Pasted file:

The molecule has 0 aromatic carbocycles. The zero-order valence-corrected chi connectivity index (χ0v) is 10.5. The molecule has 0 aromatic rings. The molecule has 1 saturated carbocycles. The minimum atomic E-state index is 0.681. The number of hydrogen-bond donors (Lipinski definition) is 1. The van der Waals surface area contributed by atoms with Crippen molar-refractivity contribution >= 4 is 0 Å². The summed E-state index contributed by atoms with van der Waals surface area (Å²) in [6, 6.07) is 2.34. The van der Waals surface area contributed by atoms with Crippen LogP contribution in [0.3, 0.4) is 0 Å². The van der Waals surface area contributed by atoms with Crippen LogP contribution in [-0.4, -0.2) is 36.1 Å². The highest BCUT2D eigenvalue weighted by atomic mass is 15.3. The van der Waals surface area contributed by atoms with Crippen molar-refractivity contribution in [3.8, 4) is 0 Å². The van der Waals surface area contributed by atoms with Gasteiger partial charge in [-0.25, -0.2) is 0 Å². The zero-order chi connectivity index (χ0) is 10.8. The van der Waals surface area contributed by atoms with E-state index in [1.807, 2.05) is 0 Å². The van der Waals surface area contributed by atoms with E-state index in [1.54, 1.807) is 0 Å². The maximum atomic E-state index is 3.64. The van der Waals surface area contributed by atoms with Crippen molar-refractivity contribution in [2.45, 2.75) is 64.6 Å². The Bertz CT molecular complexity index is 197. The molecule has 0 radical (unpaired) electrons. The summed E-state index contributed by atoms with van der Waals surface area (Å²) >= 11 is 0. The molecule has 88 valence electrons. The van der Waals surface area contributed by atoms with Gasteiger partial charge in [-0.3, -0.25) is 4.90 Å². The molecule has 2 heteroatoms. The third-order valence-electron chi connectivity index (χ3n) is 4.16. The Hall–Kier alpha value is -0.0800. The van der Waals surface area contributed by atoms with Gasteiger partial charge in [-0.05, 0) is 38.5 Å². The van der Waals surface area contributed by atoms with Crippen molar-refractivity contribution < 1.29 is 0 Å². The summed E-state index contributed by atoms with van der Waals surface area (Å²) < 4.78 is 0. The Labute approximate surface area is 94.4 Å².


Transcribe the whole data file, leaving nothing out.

The molecule has 0 aromatic carbocycles. The zero-order valence-corrected chi connectivity index (χ0v) is 10.5. The molecule has 0 aromatic rings. The molecule has 1 saturated carbocycles. The minimum atomic E-state index is 0.681. The number of hydrogen-bond donors (Lipinski definition) is 1. The van der Waals surface area contributed by atoms with Crippen molar-refractivity contribution >= 4 is 0 Å². The summed E-state index contributed by atoms with van der Waals surface area (Å²) in [6, 6.07) is 2.34. The van der Waals surface area contributed by atoms with Crippen LogP contribution in [0.3, 0.4) is 0 Å². The van der Waals surface area contributed by atoms with Crippen LogP contribution in [-0.4, -0.2) is 36.1 Å². The highest BCUT2D eigenvalue weighted by atomic mass is 15.3. The van der Waals surface area contributed by atoms with Crippen molar-refractivity contribution in [3.8, 4) is 0 Å². The van der Waals surface area contributed by atoms with Gasteiger partial charge in [-0.25, -0.2) is 0 Å². The zero-order chi connectivity index (χ0) is 10.8. The van der Waals surface area contributed by atoms with E-state index in [1.807, 2.05) is 0 Å². The van der Waals surface area contributed by atoms with E-state index in [1.54, 1.807) is 0 Å². The maximum atomic E-state index is 3.64. The van der Waals surface area contributed by atoms with Crippen molar-refractivity contribution in [2.45, 2.75) is 64.6 Å². The Bertz CT molecular complexity index is 197. The molecule has 0 radical (unpaired) electrons. The summed E-state index contributed by atoms with van der Waals surface area (Å²) >= 11 is 0. The molecule has 88 valence electrons. The van der Waals surface area contributed by atoms with Gasteiger partial charge in [-0.3, -0.25) is 4.90 Å². The molecule has 2 heteroatoms. The third-order valence-electron chi connectivity index (χ3n) is 4.16. The Hall–Kier alpha value is -0.0800. The van der Waals surface area contributed by atoms with Gasteiger partial charge in [-0.05, 0) is 38.5 Å². The van der Waals surface area contributed by atoms with Crippen molar-refractivity contribution < 1.29 is 0 Å². The summed E-state index contributed by atoms with van der Waals surface area (Å²) < 4.78 is 0. The Labute approximate surface area is 94.4 Å².